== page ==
My teacher said I was more likely to be dead by 25 than a footballer as a black person

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There weren’t many expectations of me when I was at school. Nobody I knew went to university so that wasn’t something I even thought about. Where I grew up, the choices seemed to be: deal drugs, work for the nearby car plant or somehow use sport as a way out – although I was also told by one teacher I was more likely to be dead by 25 than be a professional footballer.

When the expectations are that low, and you’re told for so many years “you can’t”, you start to believe it. And then when I was 15 I was excluded from school, leaving without any GCSEs, just another of the disproportionately high number of mixed race and Black Caribbean boys to be removed from school.

I did become a professional footballer, joining a non-league side when I was working as a bricklayer and eventually joining Watford in 2010, and I’ve seen the power of using my platform and making a stand when my colleagues and I took the knee in the wake of the murder of George Floyd to support Black Lives Matter. Football was my way out, but I also wonder what I could have done if I’d been encouraged to engage at school and seen myself reflected in what I was learning – and how life might have been different for all the other kids who didn’t have football.

This is why I have started to campaign for schools to better represent their students, with a diverse curriculum that covers Black, Asian and minority ethnic history and experiences. Instead of it being relegated to Black History Month, which feels to me like a token gesture, the history and contributions of people of colour should be considered part of British history and embedded and mandated throughout the curriculum.

It is history that shapes our society today, and for children from ethnic minorities, it also shapes our identity. My memories of Black history at school was learning about slavery and the civil rights movement – vitally important subjects, but when that’s all you learn, it reinforces the idea that Black people were considered less than white people.

What about all the positive ways Black people have contributed to society? Where are the inventors, writers, artists and leaders? I enjoyed maths, and was good at it, but it never occurred to me that I could do something with it because I didn’t learn about scientists or mathematicians who looked like me. How many people know that the traffic light was invented by the prolific Black inventor, Garrett A Morgan? Something as simple as that could be so uplifting to a generation of kids who might think: I could be an inventor as well.

In September, Wales will make the teaching of a diverse curriculum mandatory, so there is a template of how we can do that without removing anything and at no additional heavy cost. I’d like to see the rest of the UK follow. I started a petition, and I’ve had talks with Nadhim Zahawi, the education secretary, but progress is slow.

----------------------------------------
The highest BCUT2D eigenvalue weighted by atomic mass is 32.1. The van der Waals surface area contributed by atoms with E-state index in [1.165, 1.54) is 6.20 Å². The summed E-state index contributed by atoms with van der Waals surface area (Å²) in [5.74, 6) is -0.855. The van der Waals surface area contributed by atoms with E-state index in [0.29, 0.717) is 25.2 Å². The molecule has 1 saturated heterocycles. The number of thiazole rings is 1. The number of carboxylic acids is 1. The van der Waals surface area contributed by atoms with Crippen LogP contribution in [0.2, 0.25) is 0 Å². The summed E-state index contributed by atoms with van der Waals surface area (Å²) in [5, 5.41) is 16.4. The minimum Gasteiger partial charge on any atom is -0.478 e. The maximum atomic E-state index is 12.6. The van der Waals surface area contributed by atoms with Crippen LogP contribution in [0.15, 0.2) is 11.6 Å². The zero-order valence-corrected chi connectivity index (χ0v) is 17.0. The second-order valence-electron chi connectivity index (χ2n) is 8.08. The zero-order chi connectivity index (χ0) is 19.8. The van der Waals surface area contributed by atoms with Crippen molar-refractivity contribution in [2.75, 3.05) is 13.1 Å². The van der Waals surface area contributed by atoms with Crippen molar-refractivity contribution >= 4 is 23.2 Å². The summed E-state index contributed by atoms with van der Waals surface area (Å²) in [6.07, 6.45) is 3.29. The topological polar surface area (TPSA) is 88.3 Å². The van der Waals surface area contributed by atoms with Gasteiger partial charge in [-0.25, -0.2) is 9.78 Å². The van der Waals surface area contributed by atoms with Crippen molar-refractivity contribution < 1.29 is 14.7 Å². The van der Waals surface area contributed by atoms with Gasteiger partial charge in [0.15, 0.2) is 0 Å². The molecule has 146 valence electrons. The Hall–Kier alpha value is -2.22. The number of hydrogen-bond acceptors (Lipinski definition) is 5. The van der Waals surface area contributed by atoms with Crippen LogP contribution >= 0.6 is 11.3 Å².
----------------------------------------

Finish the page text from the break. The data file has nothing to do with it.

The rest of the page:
Despite the outpouring of support for the Black Lives Matter movement to mandate a more inclusive curriculum, little action has been taken so far. The idea seems to make some people uncomfortable – from the politicians who refuse to embrace it to the racist abuse I get daily on social media – perhaps because exploring the history and experiences of people of colour, and particularly Black British history, will highlight that Great Britain isn’t as great in all aspects as we think.

The pushback isn’t coming from teachers though. According to YouGov research I commissioned, 80% of primary and secondary school teachers surveyed believe that diverse and representative topics are vital and enriching for all students. But only 12% said they felt “empowered” to teach “optional” topics such as colonialism and migration, which destroys the government’s argument that Black history is available to teach within the current national curriculum.

We live in a cancel culture, and I think this worries teachers, most of whom are white, who are wary of saying the wrong thing (and of course I’d like to see many more Black teachers). It’s why I love the work of organisations like The Black Curriculum, run by Lavinya Stennett, who go into schools and help teachers with training.

Had I been given more knowledge about my heritage at school, I would have understood so much more about myself and my family – I could have had more understanding for my grandad, part of the Windrush generation who arrived in the UK and worked hard for the Royal Mail for 30 years. But I’m from a generation, just as he was, where people didn’t talk about it. If I’d had more empathy for his experience, I would have known why he seemed miserable a lot of the time.

What I’ve seen is that teaching diverse history sparks conversation. In the Channel 4 documentary I’ve made, students at Harris City Academy in south London, the first secondary school to sign up to The Black Curriculum’s teaching methods, told me it opened up a space where they could have difficult conversations. Race can be an uncomfortable topic for some people, but until we have more conversations that are uncomfortable, we’re never going to get comfortable with the situation. I saw students who were engaged, had a wide understanding of the world, a pride in their own heritage and who felt inspired about their future. That’s what I want for all children.

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